Sterling Standard from Sterling, Illinois on May 6, 1897 · Page 2
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Sterling Standard from Sterling, Illinois · Page 2

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Thursday, May 6, 1897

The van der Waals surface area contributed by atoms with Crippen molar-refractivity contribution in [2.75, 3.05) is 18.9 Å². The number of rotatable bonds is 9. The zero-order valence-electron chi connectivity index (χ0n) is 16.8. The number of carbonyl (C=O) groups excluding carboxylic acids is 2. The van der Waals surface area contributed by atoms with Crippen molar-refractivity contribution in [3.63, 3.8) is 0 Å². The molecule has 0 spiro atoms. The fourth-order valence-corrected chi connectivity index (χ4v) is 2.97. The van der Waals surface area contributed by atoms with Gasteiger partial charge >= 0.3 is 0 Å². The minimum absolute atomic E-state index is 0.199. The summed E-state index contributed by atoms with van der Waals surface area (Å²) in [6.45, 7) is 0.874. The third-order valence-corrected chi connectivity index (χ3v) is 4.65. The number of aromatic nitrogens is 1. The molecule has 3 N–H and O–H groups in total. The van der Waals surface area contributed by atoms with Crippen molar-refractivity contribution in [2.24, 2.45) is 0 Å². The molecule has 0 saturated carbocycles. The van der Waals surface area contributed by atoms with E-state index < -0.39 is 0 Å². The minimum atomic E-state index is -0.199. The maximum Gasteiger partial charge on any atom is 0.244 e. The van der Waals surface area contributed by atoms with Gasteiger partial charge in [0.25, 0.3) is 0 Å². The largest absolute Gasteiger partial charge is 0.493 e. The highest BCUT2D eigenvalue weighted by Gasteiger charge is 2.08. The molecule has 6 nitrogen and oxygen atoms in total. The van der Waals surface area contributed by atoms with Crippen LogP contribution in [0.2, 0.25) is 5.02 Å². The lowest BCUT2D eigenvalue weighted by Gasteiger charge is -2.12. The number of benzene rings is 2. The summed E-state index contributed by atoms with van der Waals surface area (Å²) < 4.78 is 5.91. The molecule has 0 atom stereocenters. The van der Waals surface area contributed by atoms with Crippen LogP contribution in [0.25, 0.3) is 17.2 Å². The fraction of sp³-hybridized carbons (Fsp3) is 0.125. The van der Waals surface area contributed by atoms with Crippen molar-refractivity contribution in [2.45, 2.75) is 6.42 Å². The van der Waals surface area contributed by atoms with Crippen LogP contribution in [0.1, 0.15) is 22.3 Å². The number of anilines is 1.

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1--.% A.t to a Crowded BS tint,' B*la» Rs- Paris, May 5.— Fire broke out at 4 o'clock Tuesday afternoon In a crowded charitable bazaar in the Rue Jean Goujon, at which the Duchess d'Uzes and other weH-known patronesses were present. Many were burned to death and scores of persona were Injured. One hundred corpses have been laid out In the Palais de Tlnhustrle. It Is believed thnt another hundred are beneath the* ruins. The building was erected In the flimsiest manner, the nudity of scaffolding inside being concealed by tapestry hangings of the most inflammable ma' terlal. Moreover, there was only one exit. The bazaar was in full swing, when suddenly the cry of fire rose In the quarter where the kinematograph was being exhibited. Before the firemen could arrive the roof of the bazaar crushed in, burying numbers of those who had been unable 'to make their egress from, the building. Although an alarm wag sent ont with reasonable promptness the whole •wooden structure was ablaze before the firemen could approach the bazaar. The roof and almost the whole building collapsed, falling uoon the unfortunate people, many of whom are supposed to have previously succumbed to the stifling smoke. • The prefect, M.Lepine, was one of the first officials to reach the qpene, and he directed the operations for the recovery of the 'bodies and distributed the injured among the various houses of the i-.vicliilty. The dead, were piled in heaps, and near the exit the charred remains were five feet deep. In some cases only the trunks remained, with no vestige of clothing. The firemen and a company of infantry followed to clear the ruins and search for .corpses. The news .spread like wildfire. All th,e cabinet Ministers now in Paris went Immediately to the scene. Hundreds of -equipages streamed along the Champ's Elysees, their occupants, with anxious and tear-stain.ed faces, inquiring for their relatives. There were, many, heartrending ^scenes of grief and despair. Cabinet ' 'ministers, ambassadors, noblemen and ^members 'of the highest social and financial circles were side by side with the lowliest and the poorest, 'anxiously inquiring for their missing relatives. About thirty were saved by Pere Ambroise and Pere Bailly, .who helped them over the wall with s ladder to the printing room of the newspaper La .Crolx. •-..• •?••-. . .:.'.' ....: ...... • The staff of the Hotel du Palais lent gloves, have been deputed by the pre- fions through a barred window overlooking the bazaar, where, while the hotel employes, were'carrying away the bars, they saw three persons burned to death. - ; . ' Policemen, their hands covered with gloves, have been deputed by the perfect, of police to pick out the portions of remains and to wrap them in pieces of cloth, to.be transferred In ambulances to the Palais de I'lndustrie. The remains present a horrible spectacle of limbs burned and twisted. On all sides can be seen stretchers piled with mutilated) corpses. Rkulls split open and brains exuding. Just behind a heap ,of corpses lies alone the body of a woman. —The face is downward r the head burned, , the brain exposed, and from the empty , socket of the right eye the brains are slowly oozing. The arms and legs are burned off. ^ A little farther off Is the body of another , woman, nude, the entrails protruding and the bead missing. It is a ghastly sight. . The . building was constructed about six months ago. At the time it was ; remarked" that It would burn like matchwood. The Interior was divided into shops a la old Paris, constructed of prettily painted canvas. One of the survivors tells to the correspondent of the Associated Press his experience: "The place was' crammed full .of people and the heat was stifling. Blng very uncomfortable my friends and I determined to leave, but somehow, we could not make much headway through the throng toward the door. I lagged a little behind, as I was offered a nosegay by a stall-holder when, on a sudden, the shout of fire was raised. Instantly all was commotion. "We tried to keep cool, but the rush frora<behind forced us forward and we were separated. Then I tried to 'work ray way bac^, but I was carried off. my feet and carried backward and forward in tbo, swaying crowd, I lost my hat; then ray coat was torn off, and then my wiiatcoat. All this happened in a few " (seconds. ' "Immediately the full extent of the calamity dawned upou us all. The flames spread witjt startling rapidity through the whole building which rumbled like a livtag furnace, but tho up roar of the conflagration could not drown -.the groans and cries of the agou- te4 cyowd. Gradually I fouad myself puahed back against the wall of the building, and finally succeeded in scrambling through an opening made by soaws of those wlxo were near me. Two se«md» later 1 wowW have been a victim, for hardly bad I struggled tturoogh tfed liole before I beard dFeadfu! cmsb as the biasing roof is.' "I efts&ot describe t&v struggle for «rf fit It rr KOH -n it"*i it aprras.rs that the- fire or!gin«t«l era th?'!*ft side of tbft bazaar. The lilnra- laating apparntus ot the cinematograph e exploded ftncl tmt- fire to tb* Turkish cnrtalnn and hangings.' In a few nsonKjnts the flames spread Along the whole side of the bazaar. The bazaar altogether had eight doors, three In front and one on the left side. In the rear were four, Hkd French windows, which were specially reserved for the employes. The crowd near the main entrance were able to escape, but those at the other end, not knowing of the doors reserved for the employes, found themselves hemmed In as In a cul de sar:. As the Sre spread the pressure on the right side where there were no exits, kept steadily Increasing. Here a number of victims were crushed to death. Happily the wall of the Hotel du Palais, against which the bazaar backed, furnished a barred window. Immediately on the alarm being given the servants hurriedly broke the bars and were able to rescue a large number of persons. Above the roar of the flames were heard cries of terror and despairing appeals for help from the cul de sac end, where the unfortunates were being burned alive. The firemen threw hundreds of buckets of water upon them from above, at the greatest risk to themselves, but their courageous efforts were all in vain, Cries of despair arose outside, in the Avenue Montaigne, the Place Alma and the Rue Francais, adjacent streets. In all these thoroughfares there was a veritable flight of maddened people, mostly women without skirts, petticoats or hats, their feet naked, and their cloth- Ing either burned off or torn off. The whole of the highest society in Paris is in a horrible poll mell, a prey to the deepest despair, husbands seeking and calling for wives and fathers seeking and calling for daughters. ' Words would fail to describe the. horror of the scene at tho Palais de 1'Industrle, where the 'bodies are exposed on tho side next to tho Avenue Banton, in a portion of the building now in course of demolition. Here in a large room rudely covered with rough planks, and on sheets spread over planks, the bodies as they arrive from the ambulances are being placed in three long rows. Here Is exemplified death by fire with all its horrors, bodies completely nude, limbs twisted in the wri things of agony, some still having 'shreds of clothing which assist recognition In spite of horrible disfigurement, bones visible through fire- eaten flesh,, some merely skeletons or grinning skulls blackened with smoke. A large force of officials is engaged in regulating the admission of friends at the entrance, which is besieged by crowds shouting and fighting. Only small groups are admitted at a time, and the visitors are supplied with candles to assist them In their lugubrious search. As soon as President Faure heard, of the disaster he sent the most pressing Inquiries for "full particulars to the prefect of police. All the theaters In Paris are closed. Owing to the difficulty of continuing the search for the purpose of identification by the' light of torches - and candles, the Palais de I'lndustrie has been cordoned by the police, who' are watching the bodies. The wounded are now known to -number, at least 180. Mme. Flores, wife of the Spanish consul, expired at the Hospital Beaujon, where are several others injured. M,. Faure has visited the hospital and'the Palais de 1'Industrle to pay his respects to the dead. An electric light has been installed at the scene of the fire to assigt the flre- ^ ~~ now noticed that in most cases the heads of the victims were burned to a cinder, even when other parts of the body were not much Injured. This is explained by'the fact that the thickly tarred roof fell Jn blazing masses upon the heads. . " • • ' / It was reported that Mdlle. Lucille Faure, who 'left the Elysee to go to the bazaar, had perished. M. Hanotaux! drove up In great -haste to Inquire concerning her, and was Immediately followed by Mme. Faure, pale with terror and excitement, who was reassured by learning that her daughter was not dead, having been delayed on the way. Many Americans, English and other foreigners were among the stall-holders; but it is impossible, as yet, to ascertain the names of all the victims. The papal nuncio, who delivered the benediction at the opening, had just left'the building when the fire broke out. " • - ' Fire at Mineral Point. Mineral, Point, Wis., May 5.—A destructive .fire occurred Tuesday, destroying halt of the best^ business block in the city and causing a loss of several thousand dollars; Among the buildings burned were Brewer & Penballegon's grocery store Martin & Toay.'s hardware store and the Masonic and Odd Fellows' ball. The city hall was badly damaged. The total loss la about 940,000, with insurance of $27,000. Fatally Gashed by Xr»tuv>u- Marsbtteld, Wis., May 5.— While trying to disperse a mob of -drunken tramps* at a brewery Chief of Police A. F. Gerwing sustained a terrible gash In the abdomen, and Fred Meyers, a brewery employe, was severely Injured. Their recovery is doubtful. To Cr««te ArtlUsry Berlin, May fi.-r-The budget committee of the reiehstag has authorized the jotm-recun'Utg expenditure of 40,000,000 marks provided for iii the attiaates, to field IB 17FADY TO O?VE THE 87 RUOOt.F, UP th« Cftbinet to Sa« tat !a th« British To lBer««Mi9 of Airnsj-. London, May 5.—The Athens correspondent of the Dally Mall says the ministers of war and of the interior have returned from Pharsala aad made their report to the cabinet. It Is tiMdeatood that as the result of their Inquiry the war will bs discontinued. The parliamentary secretary for the foreign office, Mr. George N. Curzon, in the house of cdmmons Tuesday, replying to a question, said that comfcjunica- tlons on the subject of mediation were continually passing between the pow^ ere, who earnestly desire to see the war between Greece and Turkey ended. "But," he added, "the first essential to successful mediation Is evidence that the belligerents are prepared to accept it." Regarding Crete, Mr. Curzoa said the powers'intended to carry out the project of autonomy, but the -continued presence of the Greek troops and the consequent attitude of the Christian Cretans rendered progress very difficult. It is hoi true, Mr. Curzon said, that the Christians lack supplies. To Increaie" Turklrh Army. Constantinople, May G.—It has been decided to increase the strength of the Turkish army In the European provinces to 300,000 men, in order to be prepared for all emergencies. Including troops in Anatolia, Turkey will soon have 500,000 men under arms. TO SAVE LEVEES. Twelve Thousand Men at. Work Above New Orleans. • New Orleans, La.. May 5.—There are now over 12,000 men at'_wor_k_on_the_ levees south of the Red river, putting them in condition for the rise now coming down the river. If the planters will give up all plantation work and concentrate their entire force'of laborers on the dikes they will escape, -is the final warning given out by the state engineers. If they fall to do so and.think their corps more Important the chances are in favor of crevasses and no crop at all. • Silver Republicans to Organize. Indianapolis, Ind.,'May" 5.—Silver republicans representing each of the thirteen congressional districts met here Tuesday and appointed a provisional state committee, which will be represented at a meeting in Chicago June 8, when a national provisional committee will be formed. It is announced that' the Chicago meeting, will take steps toward organizing for'the campaign of 1900. Insurance Company In Court. Indianapolis, Ind., May 5.—The Mutual Life Insurance Company of this city, which has In force in this state nearly $4,000,000 of insurance, has passed into the hands of a receiver.. The policy-holders went into ttourt and charged that the action is a part of a scheme, of the officers to appropriate the assets of the company, amounting to about $450,000, Including 180,000 in cash. Extensive litigation Is probable : ' ' m «__ , Saloon Opens In • Topeka. Topeka, Kas., May 5.—Tuesday, for the first time since May 1 ; 1881, when the prohibitory law went into effect, a saloon opened its doors in Topeka. Aa saloons run undisturbed in other cities, the advent of one here, with, the knowledge of the police authorities, is looked upon as the beginning of the end of prohibition in Kansas. - Justice Field M*y Resign. Richmond, Va,, May 5.—It is learned upon good authority here th.at Justice Field, of California, one of the associate justices of the supreme court of the United States, will shortly resign, and that Judge Nathan Goff, of West Virginia, the oldest United States circuit judge, will be appointed in' his stead. ' Railway Surgeons at Chicago, Chicago, May 6.—The National. Association" of Railway Surgeons began Its tenth annual convention yesterday morning In the auditorium of Medlnah Temple, Fifth avenue and .Jackson street. The convention will continue for three days, with afternoon and morning sessions'. Many Unitarian*. In Conference. Chicago, May 5.—Unitarians of the Western conference began their annual meeetlng yesterday. To-day the annual meeting of the Western Unitarian Sunday School. Society will be held and the final business and election of officers will occur In the afternoon. . Spanish Anarchists Die Bravely* Barcelona, May 5.—Five of the an archists convicted of participation in the bomb outrage on June 7 last at the feas.t of Corpus Christ!, were shQt Tuesday morning, They shouted "Long live anarchy" just before the order to fire waa given. Mlueia Accept a Reduction. Spring Valley, 111., May 5.—The mln era of Spring Valley, representing 2,000 men, by secret ballot voted to accept tae 10-cent reduction offered by the operatives at the recent Streator Joint meeting. Qeu< Mlloa i£u liouti. Washington, May 6.—rMajor General Melaoa A. Miles Tuesday left.ths capital on liiss way to the aeat of w»r U , U, R, N., who tsfus bet-9 JH at for fhre? trfes day at Dr. Johnston's private »».• Admiral Mettde was tafcdn sfelf REAR ADMIRAL MEADE. with the grip, which was Afterward aggravated by appendicitis. ,An opera- 1 tlon had to, be performed, and from Its effects the admiral failed to rally. The funeral will be held at Miss Peterson's home,-1100 Vermont avenue, and the Interment with military honors will be at Arlington; Admiral Meade was one of the beat known officers of the modern navy, saw hard service before, during and after the civil war, and served In all partff>of the-world on Important naval and diplomatic missions. During the laat administration he and the president had a serious disagreement resulting from tho admirals.criticism, in an Interview, of the policy of the administration. Chicago Board of Trade. Chicago, May 4.—The following table shows the range of Quotations on ftie board of trade today: AUTICI/ES. Wheat— May ...... • Sept ...... ,. Corn — May... July........ Sept.. ...... Oats— May... . July........ Pork — May. . ." July......... Kept ....... , Lara — May. .. July ....... Sept.... .. Shtr'bs— May July.......'. ' Sept. ...... •• High. I .70% .25 .26 .10% i-.&O 4.05 4.10 4.20 4.C5 • 4.70 Low* * .75 - .08% 8.47K 8.50 4.00 4.05 4.15 4.60 4.60 4.65 ; Closing. May 4 May 8 * .70 .00 .24?? •25$ .17% 8.47 8.00 4.00 4.05 4.18 4.60 4.60 4.65 4.05 4.65 4.65 4.70 Dralnajre Bill 1 Is Passed. ' Springfield, 111., May 5.—After acrimonious debate lasting over an hour the house Tuesday passed the drainage board's tax levy extension bill by a vote of 82 yeas to 39 nays. The bill as passed authorizes an increase of the tax levy for drainage purposes of 1% per cent for the years iS98 and 1899. According to Its provisions the trustees will receive $3,600,000 in taxes for each, year, or $7,200,000. In all, to carry on the work of the great sanitary project. Speeches were made against the bill by Schwab, Novak and Revell of Cook and Suttle of Perry. McGootry and Miller of Cook and Selby and Sharrock defended the measure. Indiana Air Their Grievances. ' Washington, May 5.— American Horse, Red Cloud-and other Sioux Indians from the Pine Ridge agency In South Dakota have had an interview with Secretary Ellas, In which they paid their respects and aired alleged grievances. A delegation of Wichita and Caddos from Kansas is also here, with the object, it is stated, of delaying thejwqrk of ; allotment on the^Wichlta reservation, now well under way. They are seeking a cash payment in advance of the allotment, and are accompanied by Allotlng Agent George A. H. Mills. Fiffhir lor the 'Bond*. '. Chicago, May 6.— Jeremiah Learning, master-ln-chancery of the Circuit court, is taking evidence in the Churchill vs. Qlobe Savings Bank litigation. He was designated by Judge Tuley to report on the ownership of the ?124,000 worth of bonds now in the custody of the court. The bonds -in question are those which were removed from the safety deposit vaults of the Globe Savings bank by Receiver Henry W. Leman, and which were claimed by the University of Illinois trustees as a part of the endowment fund of that institution. • Not Beady to Adjourn. Springfield, 111., May 6.— A caucus of the senate was called to consider the question of final adjournment, but after some dlscueslon action' was postponed until next Tuesday. Uncertainty as to .the time required by the/house to consider appropriation bills caused the postponement. Duulop Ooe» to Joltet. . Chicago, May 5.— Joseph Dunlop wa» taken to Jollet to begin his two years' penitentiary sentence on the 2 o'clock Aljton train Tuesday. The time was changed at the last moment. Mr. Dunlop spent the morning la his private office, under guard of Deputy Marshal John E. Logan. Hpecial Order for Thursday. Springfield, 111., MaV 6. — Repreaentu- tive Farrell secured unanimous consent to have re'ad a second time his bill for the taxation of Insurance companies. It waa made a special order for next Thursday. Suuk In C'olllstuu. Aberdeen, Scotland, May 5, — A collision ha$ occurred off Girdleneus lighthouse between the British eteamers CoJJyaee and Gringos. Th& Collyuea aad eleven of , her crew "s^scr^S^v^s T MA 1ARIFF FOP D?*? Ore* Save its {Jrnmnltt***- -Y««fttt*rft *e«r iho Strngglis — -Artjffcp** TreaSy Tote JSttbmtt«4< • Washington, May 6.— The tariff Mil was reported to the *enate Tnssday. The Democrats examined the bill In the finance committee for nearly an hour, making running comments upoa it. They announced that they were against the bill as a whole. They soon understood that Senator Jones (N«v.), wan going to vote with the Republicans and realized that there was no possibility of changing the bllL They had no desire to make any factlousY opposition and when & motion was made by the Republicans to -report the bill at once the vote was taken promptly; All the Republicans, with Senator Joftea (NeV.), voted for the motion and all the Democrate voted against It, the vote standing 6 to 6., Later in the day Senator Aldrich announced tha^ he would call up the bill Tuesday, May 18. The Republican members, of the committee say there is no statement to be made now as to the effect of the bill, the amount of revenue to be raised by it or the reductions. When the bill is taken up in the senate Mr. Aldfich will make such a statement in the opening speech. "It will raise revenue enough," waa the comment of Senator Allison, assented to by Senator Aldrlch. They estimated, however, that the increased revenue to be raised from beer would be $13,000,000 and from, tea $10,000,000. Senator Jones (Ark.), tho Democratic tariff .leader, said that he expected there would be about six weeks' debate on the bill. ,... '..'.'..„. ...: _ ...;_..... Several' sections In the last part of the Dlngley bill which re-enacted the present law are stricken out. .This will have the effect of letting -the present law stand and avoid discussion to a great extent , - /;_ , The new bill is radically 'different from the Dingley bill, practically amounting almost to another measure,Many important schedules were rewritten entirely. The senate has increased the internal-revenue duty on beer. ' . . ' ',; ' .";... •:. •' ; ,.. The retroactive clause of the Dingley tariff bill is^Btricken troin the senate bill. ' The entire house provision relating to reciprocity has been stricken out. The house provision in the tariff bill keeping In force the Hawaiian reciprocity treaty is stricken out, the effect being indirectly to abro-' gate the treaty and Impose the same duty on Hawaiian sugars as is imposed on sugars from other countries. The lumber schedule is changed by adding after the word timber the words V'hewn, sided or squared arid round timber," and die-duty fixed at the rate of one cent per cubic foot, as in the house bill. , 'Many and important changes were made 1n the' wool and . woolen schedule. 'First-class wools were reduced from il cents per pound, as provided in the house bill, to 8* cents per pound, and second-class woools from 12 to 9 cents, whereas the duties on wools of the third class were raised. The dividing line in this latter class was placed at 10 . cents value, wools under that value being dutiable at the rate of 4 cents per pound Instead of 32 per cent ad valorem, as in : the house bill. Wools valued at more than 10 cents per pound were placed at 7 cents per pound instead of 50 per cent ad valorem, There are several changes in carpets. A paragraph .is added specifically providing, "that ail articles,' fabrics and manufactures, however described, of .^ shall be classified' and pay the duties imposed by the several paragraphs of this schedule." , • An important 'change 0 was made in tobacco taxes, under the Internal-revenue laws. .••'.. ". , ; " : . Chairman Morrill of the finance committee has relinquished the floor management of the tariff bill to Senator Aldrlch of Rhode island, who, strong of voice,, robust of body, and the ranking . tariff expert in either branch of congress, will be 'well able to stand the fatigue and the trial .of controversy. He will be backed U p by Senators Allison, Spooner, Burrows and a string of lesser tariff lights. Senators White of California and "Gorman of Maryland are expected to do the heavy Democratic fighting; Free Homestead BUI, Passes. ; Washington, iMay 6.— <A final vote on the free homestead bill was taken 1 at 3 o'clock Tuesday and the bill passed, 42 to 11. The negative vote was: Chilton, Clay, , Gornjan, -Hawley, Ken- nejr, Mills, Murphy,. PJatt (Conn.), Smith, Vest and Walthall,; East Teoueisee Miner* Out. Chattanooga, Tenn., May e miners at JelUco, Glen Mary/Robbiisa and Helenwood, numbering 8,600, >re out and the indications are that every mine between Chattanooga and Somerset, Ky n will 30011 be abandoned. The cause of the trouble is a general reduction of 18 per cent, United Workmen ut Streator,. HI., May 6.—The ••grand lod£« of IlHaoia,,Antieat Order United Workmen, met in biennial session here Tuesday, about 600 delegates being present.' The question of plaseifled ae- BeaBmfcutfi will be one of the moat important matters coaaider^cl. • Wild* to &» »? 6.—Osear Wilde I* lu E«a01ag pristia, t>ut Ma will &«* ttif> Ms ro*rUs sa captafs, th« gatn« ....,., 04000100*06000000 At Boston— Boston ,.00000041, *~$>_ Philadelphia 0010000$ *—t ~ At Washington— New Tori... ...-.^ 20400000 *—^ WMbingtofi .».,, 00001000 Baltimore ....... 0 0 0 '0 0 0 fl 0 Brooklyn .'»..,.., 00000001,, ». . Pittaburg, Pa., May 4.—There was no ' game today on account of wet grounds. There wllf-.be two games totaorrow, Cleveland}©., May 4.—Today's game ' was postponed on account of wal grounds. . Games today: StTLouis at 'Chicago,*Cincinnati at Cleveland/ Ijoulsvllfe at , PIttsburg, New York at Washington^ •' Baltimore at Brooklyn. ' Association. At Qulncy—Dubuque, 9; Quincy, 8, At St. Joseph—Rockford, 7, St. Joseph, 3. At Dea.Molnes—Des Moines, Sj'Ce- dar Rapids,. 6. At Burlington— Burlington, 3; Pe- orla, 2. Western League. ^ At Detroit—Detroit, 6; Indlanapo- jil Us, 2. , ., . " . At Minneapolis—Kansas City, 14; Minneapolis, 4. .'.-'-At Grand RapMs—€olumbtjs, Grand .Rapids, 9, , * '« yjw m . Michigan League. ' At Kalamazoo-—Jacktfbn, 13; Kala- •" mazoo, 1. . ;At Sagiriaw — Saglnaw, 11; Bay '«• City, 3. :•-:"••'. ••••• r At Port Huron—Lansing, 10; Port " t, Huron. 1. , .• . ; f \at _- : '. -.• -.;A-.v .•-.- •-•.- . -- ".• -• ' I *;7?J , ENCAMPMENT AT OALE8BURO. ; Grand* Ariay Men Gather for tlte 8e»« , sions Beginning _To-Day. " Galesburg, 111., May 6.—The city .Is--' In the possession of the Grand Army of ' the Republic. -The Sons of Veterana began their sessions Tuesday afternoon in the court house. The adjutant s report showed 1,800 in good standing and seventy-eight camps, a gain of fourteen camps during tho year, , ' .'The Ladles' Aid society, the auxiliary, to the Sons of Veterans, held its first meeting at night, the reports showing that- the society numbers seventeen lodges,'with 340 members. t At night the Grand. Army men met at the camp-fire in the Auditorium. Mayor Forest F. Cooke gave the ad-", dress of welcome'on behalf of the cltyi Department Commander W.' G. Cochrmn, responded. Many others spoke. In toe Baptist church a -wiir concert was given C] for those who could • not get in'tb.e^' .Auditorium.'. "-:•,',: '. • ^-J Boports Are 'Almost Beady. Peorla, 111., .May S.—The grand ot*^* fleers of the Brotherhood of Railway Trainmen have almost completed their reports to be submitted tp the biennial» convention to be held at Toronto this ' month; Receipts .for'!two years have " : been $1,168,201 and disbursements ?!,- .4'^ 109,360, There is now in the treasury; ? J58,674. v During two years forty-two, \'[ lodges have been added, making a total of 620. The total membership now is 23,532, a gain in two years of 3,201. From' October V1884, to January 1, 1897, the sum of ?3,667,904 was paid 1 out for death and total disability claims. , To Boom the West. —Xtoaha,-Nebr May-6.^Everythirig"ls in. readiness for the reception of the real estate men from Nebraska, Iowa, Illinois and, Indiana, who will hold a two days' convention at the roofaa^t the Commercial club, beginning this morning at 10 o'clock., Five hundred are present. There will be a general discussion of the best methods- of advertising the west and inducing settlers tp come to Nebraska, ,;:•... Peculiar Suit Under Way. , , ' Dubuque, lowji, May 6.—The trial of Harris vs. The Modern. Woodmen of America to recover $20,000 for Injuries received during.initiation into a local 1 lodge began Tuesday, The co«rt required the 1 defendant to submit 4aat part of its ritual relating to initiation.' The liability of a supreme lodge for the axits of a local lodge is Involve^ This question has never been decided,, », , Minnesota Towoa la X>a»ger. •* Duluth, Minn., May 6,—Sraofce fires burning la the forests north west of Duluth has settled down oa city In a manner unpleasantly remiais* "' cent of the great Hiuckley flr« in when over 400 persons lost their A.smart wind would threaten tbe« istence of many small towns in "this Foreui STlrta' Are Aflhlwd, Wis., May e.-y-A _. WP wind has driven the smoke from ,,„... forest flres on tbo Bayfleld peitifeuswla over Aahland, so that it resemsbles f a dense fog. The flrea are eoafi3efl gsi" tirely to alaehiags and can do m* fesrp. f { Chicago, May 6.—A tea-tda blxxik cut stone smashed through/the site the St, Louis limited oa thU CUleaK Alton j'ftllway yesterday /taorttia jured five passengers and,'wrecked cars. i